Wednesday, February 8, 2012

If This Wasn't Streaming On Netflix, Would Anyone Remember It Existed? Vol. 5: HEAT (1987)

(US - 1987)

Directed by R.M. Richards (Dick Richards, Jerry Jameson, Robert Altman).  Written by William Goldman.  Cast: Burt Reynolds, Karen Young, Peter MacNicol, Neill Barry, Howard Hesseman, Diana Scarwid. (R, 102 mins)

This review was originally published in a slightly different form on the Mobius Home Video Forum in April 2011

It was announced today that Brian De Palma was teaming up with star Jason Statham for a remake of this until-now forgotten Burt Reynolds vehicle that had a very troubled production, going through three directors, one of whom had an on-set altercation with the star. The film, scripted by Oscar winner William Goldman (BUTCH CASSIDY AND THE SUNDANCE KID, ALL THE PRESIDENT'S MEN) was started by Robert Altman, who left after a day of shooting. He was replaced by TOOTSIE producer Dick Richards, who helmed most of the film (and got his ass kicked by Burt), then veteran TV director Jerry Jameson was brought in to finish it. Richards gets sole credit, under the name "R.M. Richards." To date, he has not directed or produced another film.

Made at a time when Reynolds was seeing his popularity dwindle and his critics grow increasingly hostile, the disjointed HEAT never had much of a chance. I rented it back in '87 or '88 and was bored silly by it, but looking at it again with fresh eyes, it's a noble misfire. This is actually one of Burt's better 1980s performances, finding him in low-key, melancholy SHARKY'S MACHINE mode as Las Vegas "chaperone" Nick "Mex" Escalante, a tough-guy for hire who dreams of leaving the Vegas sleaze behind and getting away to Venice. The episodic plot has Mex helping his prostitute friend Holly (Karen Young) get revenge on a mob-connected twerp (Neill Barry) after he beats and rapes her and sodomizes her with a gun. Then Mex meets up with a young software-industry millionaire (Peter MacNicol) who wants lessons in how to be tough. There's not a whole lot here in the way of plot, and indeed, it's more of a character study. But that's not what anyone wanted out of Reynolds in the 1980s, and the extensive reshooting is obvious. There's a couple of badly-assembled slo-mo action scenes that seem totally out of place, and Reynolds sports no less than four distinctly different hairpieces throughout the film. In one scene, he'll have a flatter, "serious" toupee (© Marty McKee at Johnny LaRue's Crane Shot), then he'll have the curlier CANNONBALL RUN one, and a couple of other slight variants throughout (but none on the MALONE bouffant level). It's also interesting to note that the film opens with Burt fighting with a guy in a bar, as Burt rips off the guy's rug and mockingly pets it, which is actually pretty hilarious.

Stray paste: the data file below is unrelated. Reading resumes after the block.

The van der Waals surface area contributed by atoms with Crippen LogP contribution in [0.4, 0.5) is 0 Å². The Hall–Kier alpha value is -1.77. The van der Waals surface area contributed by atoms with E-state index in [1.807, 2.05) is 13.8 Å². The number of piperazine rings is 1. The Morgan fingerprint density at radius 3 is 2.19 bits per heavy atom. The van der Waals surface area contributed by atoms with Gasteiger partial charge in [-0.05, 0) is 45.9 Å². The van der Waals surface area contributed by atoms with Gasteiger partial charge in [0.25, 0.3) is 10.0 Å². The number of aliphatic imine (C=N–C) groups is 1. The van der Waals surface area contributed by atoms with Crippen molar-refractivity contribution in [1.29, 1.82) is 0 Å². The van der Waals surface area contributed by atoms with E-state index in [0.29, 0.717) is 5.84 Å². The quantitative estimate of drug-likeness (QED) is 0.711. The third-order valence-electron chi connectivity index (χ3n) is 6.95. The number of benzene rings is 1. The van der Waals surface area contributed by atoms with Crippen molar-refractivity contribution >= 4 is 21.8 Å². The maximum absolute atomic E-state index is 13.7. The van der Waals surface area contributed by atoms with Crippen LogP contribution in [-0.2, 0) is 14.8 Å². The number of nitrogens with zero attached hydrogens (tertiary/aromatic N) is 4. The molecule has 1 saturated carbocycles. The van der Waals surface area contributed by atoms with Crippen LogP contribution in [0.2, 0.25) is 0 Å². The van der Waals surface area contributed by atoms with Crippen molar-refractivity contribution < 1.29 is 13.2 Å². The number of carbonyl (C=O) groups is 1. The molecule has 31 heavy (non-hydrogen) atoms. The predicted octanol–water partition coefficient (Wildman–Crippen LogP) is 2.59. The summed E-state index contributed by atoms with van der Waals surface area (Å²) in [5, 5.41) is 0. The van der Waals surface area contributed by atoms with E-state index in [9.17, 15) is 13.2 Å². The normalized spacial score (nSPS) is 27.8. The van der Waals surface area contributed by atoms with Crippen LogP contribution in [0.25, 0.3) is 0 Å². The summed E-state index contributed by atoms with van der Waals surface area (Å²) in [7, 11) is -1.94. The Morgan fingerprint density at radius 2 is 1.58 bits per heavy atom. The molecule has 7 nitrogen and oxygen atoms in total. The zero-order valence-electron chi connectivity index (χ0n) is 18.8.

HEAT isn't a very cohesive film and its behind-the-scenes issues are all too apparent. But it does have a good Burt Reynolds performance at its core, and, with the passing of a couple of decades, it seems to play a lot better now that one can view it without the baggage of the Reynolds expectations of that era. It's clearly not SHARKY'S MACHINE, but flaws and all, Burt was at least trying here, which is more than one can say for stuff like STROKER ACE and CANNONBALL RUN II. I think he went into this with the intention of it being a change-of-pace character-driven piece. Otherwise, why would a non-action guy like Altman be onboard to direct?   Altman and Burt must've been on good terms by 1992, because Burt's cameo as himself in Altman's comeback film THE PLAYER made reference to HEAT's troubled shoot.

It's also worth noting that the 1.33:1 print streaming on Netflix is an alternate version that features a different outcome for one major character and an additional scene with an uncredited Mickey Knox as a doctor (and Reynolds looks completely different in this added scene; not just his hairpiece, but his moustache is also trimmed differently). It seems this alternate version was released on the budget-priced R1 DVD by Platinum Disc, and is not the version released in US theaters or on the Paramount VHS.

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